Refueling Outages Use Robots for Specific Tasks
If SUSI had an online dating profile, it would most likely read, “Likes to swim. Loves to travel. Very flexible. One of a kind.”
Peak your interest?
Well, despite SUSI’s curious tagline, she’s hardly got time to create a dating profile. In fact, if she’s not resting, she’s most likely jet-setting around the world or diving through radioactive water.
SUSI, which stands for SU(bmarine) S(ystem) (for) I(nspection), is a one-of-a-kind submarine robot, provided by the German subsidiary of AREVA, that travels around the world assisting nuclear plants during refueling outages and in-service inspections – she is the most flexible submarine tool in the nuclear industry thanks to her wide range of applications for under-water component handling.
Most recently, she assisted Duke Energy’s Oconee Nuclear Station during its unit 3 refueling outage. At Oconee, SUSI provides visual inspections of primary components, such as the reactor vessel, pressurizer, steam generator and main coolant lines.
She is also used for foreign object search and retrieval (FOSAR) when things are found where they shouldn’t be. SUSI is one of many unique robots that aid nuclear plants during refueling and maintenance outages and in-service inspections – Duke Energy uses a diverse fleet of robots for a wide range of jobs.
For instance, the 510 PackBot, used at Robinson Nuclear Plant, is a tracked system with a manipulator arm that can accurately manipulate objects as small as a watch battery – its arm can reach up to seven feet. Equipped with a thermal camera, the 50-pound robot can enter areas where it may be unsafe to send plant personnel, such as inside the containment building during plant operations. Personnel at Robinson Nuclear Plant and McGuire Nuclear Station have used the 710 Warrior robot during outages, as well. The Warrior is a rugged robot capable of carrying up to 200 pounds, and is primarily used to handle radioactive materials, such as filters used to clean water in the reactor vessel.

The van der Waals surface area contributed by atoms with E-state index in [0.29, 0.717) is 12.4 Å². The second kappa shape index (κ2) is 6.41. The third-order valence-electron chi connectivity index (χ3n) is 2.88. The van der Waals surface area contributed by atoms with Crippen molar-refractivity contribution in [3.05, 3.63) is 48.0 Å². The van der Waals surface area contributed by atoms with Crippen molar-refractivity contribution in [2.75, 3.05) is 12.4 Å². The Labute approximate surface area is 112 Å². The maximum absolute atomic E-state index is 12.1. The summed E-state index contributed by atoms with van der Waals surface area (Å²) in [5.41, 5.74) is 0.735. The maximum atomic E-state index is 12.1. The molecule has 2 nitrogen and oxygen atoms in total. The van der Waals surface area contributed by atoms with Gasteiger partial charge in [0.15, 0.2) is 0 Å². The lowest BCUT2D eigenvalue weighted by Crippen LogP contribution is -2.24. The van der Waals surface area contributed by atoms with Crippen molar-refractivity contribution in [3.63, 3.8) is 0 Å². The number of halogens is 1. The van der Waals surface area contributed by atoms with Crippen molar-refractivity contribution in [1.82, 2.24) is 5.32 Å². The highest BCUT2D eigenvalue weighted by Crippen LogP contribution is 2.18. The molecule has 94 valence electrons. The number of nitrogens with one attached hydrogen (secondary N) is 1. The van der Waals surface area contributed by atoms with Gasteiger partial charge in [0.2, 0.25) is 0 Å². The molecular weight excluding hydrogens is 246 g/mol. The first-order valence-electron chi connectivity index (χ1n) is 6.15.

While these robots can do it all (i.e., swim, lift, crawl – and best of all, they don’t talk back!), robots are especially beneficial in radiological areas to reduce and/or completely eliminate the radiological dose workers receive during specific tasks.
Before bots, personnel handled these specific tasks in specialized protective clothing using poles to manipulate objects. While the manual process is still used when robots aren’t available, it presents a variety of challenges, such as the potential for human error and increased radiological dose. While receiving radiological dose is an expected part of the job for workers trained to work in certain areas, nuclear safety drives the industry to ensure workers receive as little radiological dose as possible.
Technology has made it possible for robots to not only help reduce radiological risk among workers, but they also improve work processes and job efficiency, which directly impact cost savings. When time is critical and the job is risky, robots lend helpful hands in getting the job done.